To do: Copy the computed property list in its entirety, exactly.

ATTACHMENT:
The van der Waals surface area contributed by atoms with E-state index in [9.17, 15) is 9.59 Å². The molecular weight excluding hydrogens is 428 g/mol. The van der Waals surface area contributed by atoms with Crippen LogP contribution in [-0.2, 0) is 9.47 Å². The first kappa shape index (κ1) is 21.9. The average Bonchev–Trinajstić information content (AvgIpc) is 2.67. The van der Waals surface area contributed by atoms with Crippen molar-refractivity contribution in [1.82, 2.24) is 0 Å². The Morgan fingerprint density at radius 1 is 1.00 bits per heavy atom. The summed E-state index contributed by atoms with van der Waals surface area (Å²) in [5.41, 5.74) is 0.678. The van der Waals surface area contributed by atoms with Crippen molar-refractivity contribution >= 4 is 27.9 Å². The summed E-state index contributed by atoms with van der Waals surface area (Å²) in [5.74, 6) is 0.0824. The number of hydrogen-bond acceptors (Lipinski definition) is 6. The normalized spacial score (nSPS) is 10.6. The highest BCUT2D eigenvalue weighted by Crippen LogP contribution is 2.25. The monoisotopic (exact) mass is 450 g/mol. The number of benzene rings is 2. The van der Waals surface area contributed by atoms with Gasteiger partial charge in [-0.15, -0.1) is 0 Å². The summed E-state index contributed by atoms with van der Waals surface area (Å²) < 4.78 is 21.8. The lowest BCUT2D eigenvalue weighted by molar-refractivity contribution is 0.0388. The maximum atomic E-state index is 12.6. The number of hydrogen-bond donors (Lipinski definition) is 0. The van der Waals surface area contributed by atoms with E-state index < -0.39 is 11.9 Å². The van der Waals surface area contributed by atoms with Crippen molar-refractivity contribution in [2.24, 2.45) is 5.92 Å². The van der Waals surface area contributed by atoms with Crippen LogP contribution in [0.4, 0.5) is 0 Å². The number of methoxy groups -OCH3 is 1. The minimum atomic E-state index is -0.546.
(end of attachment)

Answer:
The van der Waals surface area contributed by atoms with E-state index in [9.17, 15) is 9.59 Å². The molecular weight excluding hydrogens is 428 g/mol. The van der Waals surface area contributed by atoms with Crippen LogP contribution in [-0.2, 0) is 9.47 Å². The first kappa shape index (κ1) is 21.9. The average Bonchev–Trinajstić information content (AvgIpc) is 2.67. The van der Waals surface area contributed by atoms with Crippen molar-refractivity contribution in [1.82, 2.24) is 0 Å². The Morgan fingerprint density at radius 1 is 1.00 bits per heavy atom. The summed E-state index contributed by atoms with van der Waals surface area (Å²) in [5.41, 5.74) is 0.678. The van der Waals surface area contributed by atoms with Crippen molar-refractivity contribution >= 4 is 27.9 Å². The summed E-state index contributed by atoms with van der Waals surface area (Å²) in [5.74, 6) is 0.0824. The number of hydrogen-bond acceptors (Lipinski definition) is 6. The normalized spacial score (nSPS) is 10.6. The highest BCUT2D eigenvalue weighted by Crippen LogP contribution is 2.25. The monoisotopic (exact) mass is 450 g/mol. The number of benzene rings is 2. The van der Waals surface area contributed by atoms with Gasteiger partial charge in [-0.15, -0.1) is 0 Å². The summed E-state index contributed by atoms with van der Waals surface area (Å²) < 4.78 is 21.8. The lowest BCUT2D eigenvalue weighted by molar-refractivity contribution is 0.0388. The maximum atomic E-state index is 12.6. The number of hydrogen-bond donors (Lipinski definition) is 0. The van der Waals surface area contributed by atoms with E-state index < -0.39 is 11.9 Å². The van der Waals surface area contributed by atoms with Crippen molar-refractivity contribution in [2.24, 2.45) is 5.92 Å². The van der Waals surface area contributed by atoms with Crippen LogP contribution in [0.4, 0.5) is 0 Å². The number of methoxy groups -OCH3 is 1. The minimum atomic E-state index is -0.546.